The fastest and most cost effective path to restore America’s human spaceflight capability to low Earth orbit and the ISS is through NASA’s Commercial Crew Program (CCP) seeking to develop private ‘space taxis’ with Boeing, SpaceX and Sierra Nevada. But until such time as long-term funding can be guaranteed, the current arrangement will persist.

maven_launchWhen NASA Administrator Chales Bolden was asked about contingencies at a briefing yesterday, March 4, he responded that everything is OK for now:

Right now, everything is normal in our relationship with the Russians. Missions up and down are on target… People lose track of the fact that we have occupied the International Space Station now for 13 consecutive years uninterrupted, and that has been through multiple international crises… I don’t think it’s an insignificant fact that we are starting to see a number of people with the idea that the International Space Station be nominated for the Nobel Peace Prize.

At the same time, he urged Congress to fully fund CCP and avoid still more delays:

Let me be clear about one thing. The choice here is between fully funding the request to bring space launches back to the US or continuing millions in subsidies to the Russians. It’s that simple. The Obama administration chooses investing in America, and we believe Congress will choose this course as well.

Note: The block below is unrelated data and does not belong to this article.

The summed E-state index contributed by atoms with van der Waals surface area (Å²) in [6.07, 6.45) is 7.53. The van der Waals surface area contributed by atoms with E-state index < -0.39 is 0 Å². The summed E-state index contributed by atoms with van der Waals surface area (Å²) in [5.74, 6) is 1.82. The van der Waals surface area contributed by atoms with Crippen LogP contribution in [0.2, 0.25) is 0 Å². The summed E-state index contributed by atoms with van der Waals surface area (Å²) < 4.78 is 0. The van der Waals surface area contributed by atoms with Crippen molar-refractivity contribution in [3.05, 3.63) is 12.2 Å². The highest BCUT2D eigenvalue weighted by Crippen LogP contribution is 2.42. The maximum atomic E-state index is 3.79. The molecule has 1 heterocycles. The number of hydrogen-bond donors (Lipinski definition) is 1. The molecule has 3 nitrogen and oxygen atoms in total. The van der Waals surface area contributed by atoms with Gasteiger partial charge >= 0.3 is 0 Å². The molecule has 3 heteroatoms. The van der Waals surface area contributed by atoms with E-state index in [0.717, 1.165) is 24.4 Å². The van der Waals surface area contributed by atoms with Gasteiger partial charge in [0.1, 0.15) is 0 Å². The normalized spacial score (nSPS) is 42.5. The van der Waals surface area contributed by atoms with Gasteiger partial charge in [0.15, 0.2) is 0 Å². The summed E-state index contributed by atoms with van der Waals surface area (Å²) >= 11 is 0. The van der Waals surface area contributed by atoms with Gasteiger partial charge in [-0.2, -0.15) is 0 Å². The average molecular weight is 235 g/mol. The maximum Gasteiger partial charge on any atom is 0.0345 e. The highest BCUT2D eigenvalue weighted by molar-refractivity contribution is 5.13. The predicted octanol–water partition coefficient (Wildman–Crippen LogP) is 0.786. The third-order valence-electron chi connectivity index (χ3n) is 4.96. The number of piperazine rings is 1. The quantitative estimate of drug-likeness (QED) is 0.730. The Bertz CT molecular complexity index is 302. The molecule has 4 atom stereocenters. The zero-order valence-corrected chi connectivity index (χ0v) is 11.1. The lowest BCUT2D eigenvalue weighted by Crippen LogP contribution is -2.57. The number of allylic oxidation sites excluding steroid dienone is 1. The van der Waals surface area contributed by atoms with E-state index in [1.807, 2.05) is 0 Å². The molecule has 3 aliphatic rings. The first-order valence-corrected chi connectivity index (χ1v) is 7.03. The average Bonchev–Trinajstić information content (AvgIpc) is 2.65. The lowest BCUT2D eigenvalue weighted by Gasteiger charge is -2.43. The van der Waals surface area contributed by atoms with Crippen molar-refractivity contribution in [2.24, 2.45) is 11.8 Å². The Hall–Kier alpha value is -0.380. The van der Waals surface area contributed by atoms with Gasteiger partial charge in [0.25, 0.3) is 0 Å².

spacex-dragon-capsule-grabbed-by-iss-canadarm-640x424At a US Senate appropriations subcommittee hearing on Defense, which was held yesterday to address national security issues, SpaceX CEO Elon Musk underscored the crucial differences in availability between the Falcon 9 and Atlas V in this excerpt from his testimony:

In light of Russia’s de facto annexation of the Ukraine’s Crimea region and the formal severing of military ties, the Atlas V cannot possibly be described as providing “assured access to space” for our nation when supply of the main engine depends on President Putin’s permission.

So, continuing operations of the ISS and US National Security are potentially held hostage to the whims of Russian President Vladimir Putin. And given that Russia has threatened to retaliate with sanctions of its own against the West, the likelihood that space exploration will suffer is likely.

?????????????????????????????????????????????????????????????????????????????????????????????????????????????????????????????????????????????????????????????????????????????????????????????????????????????????????????????????????????????????????????????????????????????????????????????????????????????????????????????????????????????????????????????????????????????????????????????????????????????????The Crimean crisis is without a doubt the most dangerous East-West conflict since the end of the Cold War. Right now no one knows the future outcome of the crisis in Crimea. Diplomats are talking but some limited military assets on both sides are reportedly on the move today.